Life Lessons: Not what the doctor ordered

Not everyone appreciates Anglos the way they should. Except, I’ve learned, the Clalit Health Fund people Sometimes doctors need cheering up, too.

iPad angioplasty app 521 (photo credit: Rabin Medical Center)
iPad angioplasty app 521
(photo credit: Rabin Medical Center)
‘You have a mass in your abdomen. It’s huge. Go to the hospital.”
“Now, Doctor?” “Now.”
So I went. And now it’s two years later, and I’ve learned, via sustained and intimate contact with the Israeli medical system, a great deal about the way things are in Israel. Before the cancer diagnosis, I was merely an oleh, or immigrant, who’d recently discovered that while he might have been a Jew in America, here he was classed as an Anglo... and that not everybody appreciates Anglos the way they should.
Except, I’ve learned, the Clalit Health Fund people.
An Anglo oleh determined to deal with his condition via manic good cheer, benign behavior and surrealistic humor provides a refreshing alternative to the hypertrophic, sociopathic mordancies that inundate the clinics and the hospitals. That’s a polite Anglo way of saying that the docs and nurses appreciate a break from the rantings of too many of the other patients. Also, I’ve learned, when a rant becomes necessary, they’ll take it seriously.
So, other than that, what have I discovered?
Discovery No. 1: Israeli medicine is world-class.
Emergency care is world-class. Routine care is world-class. Care for chronic conditions, once you’re diagnosed and in the system, is world-class. And when they decide to screw something up, their mistakes are also world-class.
Make sure you keep track of what they’re doing as they rush around in their overworked, underpaid, ill-appreciated miasmas.
Discovery No. 2: In Israel, everything is negotiable.
After 30-some hours shuttling between the Carmel Hospital emergency room and various other departments, they made their initial offer: late-stage acute leukemia. I countered that I had no desire to be sick at all, and please come back with something more acceptable. Within a day, we’d agreed on chronic lymphoma, although a year later I got a free upgrade to chronic lymphocytic leukemia. Who can turn down a free upgrade? Sadly, my second six-month batch of chemo sessions had to wait a couple of months, as I was only halfway through my rabies shots. Two things I did learn from that experience: When you stop at the Clalit Clinic in Acre and ask for directions to the Public Health office where you get the shots, and they tell you there’s a government building right down the street, it’s true. And a very fine post office it is. Don’t ask for directions at the post office, though. They’ll send you to the souk.
Discovery No. 3: Chemo is boring.
Four to six hours hooked up to an IV – there’s a limit to how much you can read, and when your Hebrew’s barely adequate to order felafel, conversation with your fellow sufferers is awkward. In truth, few of them responded favorably to my request that they bring me felafel. I did learn, however, that the Hebrew phrase sof haderech, “end of the road,” apparently means “fantastic,” as in “far out.” In American English it means, among other things, “You’re dead.”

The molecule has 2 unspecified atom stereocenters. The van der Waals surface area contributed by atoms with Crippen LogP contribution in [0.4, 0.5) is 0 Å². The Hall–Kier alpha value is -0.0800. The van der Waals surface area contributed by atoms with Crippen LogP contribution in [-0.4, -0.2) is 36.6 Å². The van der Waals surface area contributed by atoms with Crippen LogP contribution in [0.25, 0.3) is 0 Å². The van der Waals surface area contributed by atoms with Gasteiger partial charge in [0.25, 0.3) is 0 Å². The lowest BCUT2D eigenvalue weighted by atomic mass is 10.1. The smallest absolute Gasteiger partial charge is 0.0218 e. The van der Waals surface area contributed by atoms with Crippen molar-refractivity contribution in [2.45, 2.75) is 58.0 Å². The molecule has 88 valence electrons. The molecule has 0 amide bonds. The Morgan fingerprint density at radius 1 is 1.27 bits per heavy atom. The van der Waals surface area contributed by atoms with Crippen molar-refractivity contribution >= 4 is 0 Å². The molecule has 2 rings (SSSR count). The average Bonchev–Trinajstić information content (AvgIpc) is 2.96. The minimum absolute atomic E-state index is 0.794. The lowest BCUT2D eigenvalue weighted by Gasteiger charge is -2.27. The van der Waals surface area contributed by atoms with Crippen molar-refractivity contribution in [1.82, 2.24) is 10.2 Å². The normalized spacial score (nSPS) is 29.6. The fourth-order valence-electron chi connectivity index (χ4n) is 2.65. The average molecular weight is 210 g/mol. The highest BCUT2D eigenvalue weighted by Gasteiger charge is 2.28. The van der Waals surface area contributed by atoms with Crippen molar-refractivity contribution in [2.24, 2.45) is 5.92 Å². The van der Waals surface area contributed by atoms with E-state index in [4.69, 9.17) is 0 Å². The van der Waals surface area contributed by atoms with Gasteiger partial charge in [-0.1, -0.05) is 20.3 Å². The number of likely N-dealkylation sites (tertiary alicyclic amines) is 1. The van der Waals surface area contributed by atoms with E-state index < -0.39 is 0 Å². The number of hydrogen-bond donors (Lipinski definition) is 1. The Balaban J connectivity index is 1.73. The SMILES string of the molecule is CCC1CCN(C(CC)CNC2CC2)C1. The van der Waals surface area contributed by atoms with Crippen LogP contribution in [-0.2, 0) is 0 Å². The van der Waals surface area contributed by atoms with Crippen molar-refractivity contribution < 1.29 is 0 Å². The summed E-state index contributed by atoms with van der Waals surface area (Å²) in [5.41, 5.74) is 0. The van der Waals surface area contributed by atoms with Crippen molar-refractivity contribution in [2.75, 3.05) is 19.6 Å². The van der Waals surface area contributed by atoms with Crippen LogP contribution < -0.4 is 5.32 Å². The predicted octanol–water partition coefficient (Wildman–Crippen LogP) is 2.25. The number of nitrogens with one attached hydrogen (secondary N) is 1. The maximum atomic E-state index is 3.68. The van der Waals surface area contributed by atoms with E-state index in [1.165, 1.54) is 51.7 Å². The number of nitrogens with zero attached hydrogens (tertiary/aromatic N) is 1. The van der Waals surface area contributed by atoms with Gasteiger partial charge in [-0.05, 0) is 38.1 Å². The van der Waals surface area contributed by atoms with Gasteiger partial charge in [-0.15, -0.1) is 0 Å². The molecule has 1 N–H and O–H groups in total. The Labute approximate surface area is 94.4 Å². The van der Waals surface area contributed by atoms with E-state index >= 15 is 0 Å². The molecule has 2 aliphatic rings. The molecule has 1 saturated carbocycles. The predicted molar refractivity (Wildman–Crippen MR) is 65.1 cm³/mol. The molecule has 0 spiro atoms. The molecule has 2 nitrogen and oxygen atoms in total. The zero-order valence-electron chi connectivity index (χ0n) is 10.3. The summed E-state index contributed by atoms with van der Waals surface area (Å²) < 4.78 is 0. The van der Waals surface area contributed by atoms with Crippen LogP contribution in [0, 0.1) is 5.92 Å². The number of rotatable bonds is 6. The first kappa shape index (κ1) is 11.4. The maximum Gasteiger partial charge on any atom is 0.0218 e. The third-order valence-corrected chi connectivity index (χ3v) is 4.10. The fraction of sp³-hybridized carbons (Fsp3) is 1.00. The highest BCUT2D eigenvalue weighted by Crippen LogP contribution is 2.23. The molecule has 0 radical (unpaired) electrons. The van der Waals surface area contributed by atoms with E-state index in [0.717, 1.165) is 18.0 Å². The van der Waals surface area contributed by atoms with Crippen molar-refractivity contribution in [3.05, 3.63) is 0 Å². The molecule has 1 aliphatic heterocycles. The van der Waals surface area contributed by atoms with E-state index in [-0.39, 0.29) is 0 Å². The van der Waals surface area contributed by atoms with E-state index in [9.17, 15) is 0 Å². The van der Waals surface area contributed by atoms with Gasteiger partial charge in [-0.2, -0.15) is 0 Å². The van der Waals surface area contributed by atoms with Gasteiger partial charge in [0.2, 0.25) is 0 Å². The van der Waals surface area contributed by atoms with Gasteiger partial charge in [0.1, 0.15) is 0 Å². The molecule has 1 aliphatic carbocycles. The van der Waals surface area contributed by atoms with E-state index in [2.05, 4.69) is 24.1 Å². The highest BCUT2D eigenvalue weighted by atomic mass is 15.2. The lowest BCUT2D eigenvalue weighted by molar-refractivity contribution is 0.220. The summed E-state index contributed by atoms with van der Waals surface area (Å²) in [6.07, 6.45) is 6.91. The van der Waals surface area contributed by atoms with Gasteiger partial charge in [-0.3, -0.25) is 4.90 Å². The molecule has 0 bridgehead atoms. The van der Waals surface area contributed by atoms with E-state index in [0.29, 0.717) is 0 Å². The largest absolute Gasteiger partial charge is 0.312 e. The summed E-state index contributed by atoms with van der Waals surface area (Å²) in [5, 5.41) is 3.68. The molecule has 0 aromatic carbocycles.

I’ll not confuse them again.
Nor will I repeat my suggestion that we organize races through the halls, contestants to be classed by age and condition, while tethered to our wheeled IV stands.
“Gentlemen, start your drips...”
Discovery No. 4: The Israeli government...
Has a special department dedicated to aggravating people with chronic conditions. It’s called the Ministry of Tsurism. I’ve heard that it’s headquartered at the National Insurance Institute, although I confess I’ve had nothing but good experiences with those folks (perhaps because I let my wife take care of it). My only questionable moment came when I signed a form certifying, among other things, that I was not currently doing my obligatory military service. I wrote: “I’m 62 and diagnosed with cancer, so I’m not sure I have any obligated service. However, I got fightin’ spirit. You want maybe I should volunteer?” Still waiting to hear back on that one.
Discovery No. 5: Doctors need to laugh, too.
Dr: Philip, your spleen is 10 times its proper volume.
Me: Is that a record? You know, like Guinness Book of...
Dr: I don’t know. Probably not.
Me: Could we get a journal article out of it? I’ve always wanted to appear in a medical journal, but until now, my only chance was in psychiatry.
Dr: I believe. We may want to remove your spleen surgically.
Me: OK. Can we do it at Rambam? Dr: Why there? Me: Because I’ve already stolen the Clalit pajamas and want to add to my collection.
Discovery No. 6: Time.
As I told the social worker who refused to believe that I wasn’t all that upset: “We all get the same number of hours per day. We don’t all get the same number of days. If the days turn out to be fewer than expected, that only makes the hours more precious.”
The writer, an American oleh, is author of Yom Kippur Party Goods (John Hunt/O Books, 2011). His first novel, Ha’Kodem, is in the works.